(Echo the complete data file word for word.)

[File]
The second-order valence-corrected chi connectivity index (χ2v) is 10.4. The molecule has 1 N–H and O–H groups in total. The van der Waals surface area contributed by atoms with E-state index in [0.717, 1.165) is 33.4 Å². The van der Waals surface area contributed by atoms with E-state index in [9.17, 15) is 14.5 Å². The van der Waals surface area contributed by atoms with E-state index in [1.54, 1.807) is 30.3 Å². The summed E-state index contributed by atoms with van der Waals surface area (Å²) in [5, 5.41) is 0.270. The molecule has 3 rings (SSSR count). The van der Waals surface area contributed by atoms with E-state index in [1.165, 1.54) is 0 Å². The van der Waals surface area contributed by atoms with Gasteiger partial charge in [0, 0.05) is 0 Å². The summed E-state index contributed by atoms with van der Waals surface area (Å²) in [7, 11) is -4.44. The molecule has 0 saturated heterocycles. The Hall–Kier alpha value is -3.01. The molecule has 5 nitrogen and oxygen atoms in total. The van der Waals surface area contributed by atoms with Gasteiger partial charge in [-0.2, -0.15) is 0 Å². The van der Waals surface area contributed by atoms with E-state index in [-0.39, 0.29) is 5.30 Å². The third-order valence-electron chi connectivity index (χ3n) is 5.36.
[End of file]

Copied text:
The second-order valence-corrected chi connectivity index (χ2v) is 10.4. The molecule has 1 N–H and O–H groups in total. The van der Waals surface area contributed by atoms with E-state index in [0.717, 1.165) is 33.4 Å². The van der Waals surface area contributed by atoms with E-state index in [9.17, 15) is 14.5 Å². The van der Waals surface area contributed by atoms with E-state index in [1.54, 1.807) is 30.3 Å². The summed E-state index contributed by atoms with van der Waals surface area (Å²) in [5, 5.41) is 0.270. The molecule has 3 rings (SSSR count). The van der Waals surface area contributed by atoms with E-state index in [1.165, 1.54) is 0 Å². The van der Waals surface area contributed by atoms with Gasteiger partial charge in [0, 0.05) is 0 Å². The summed E-state index contributed by atoms with van der Waals surface area (Å²) in [7, 11) is -4.44. The molecule has 0 saturated heterocycles. The Hall–Kier alpha value is -3.01. The molecule has 5 nitrogen and oxygen atoms in total. The van der Waals surface area contributed by atoms with Gasteiger partial charge in [-0.2, -0.15) is 0 Å². The van der Waals surface area contributed by atoms with E-state index in [-0.39, 0.29) is 5.30 Å². The third-order valence-electron chi connectivity index (χ3n) is 5.36.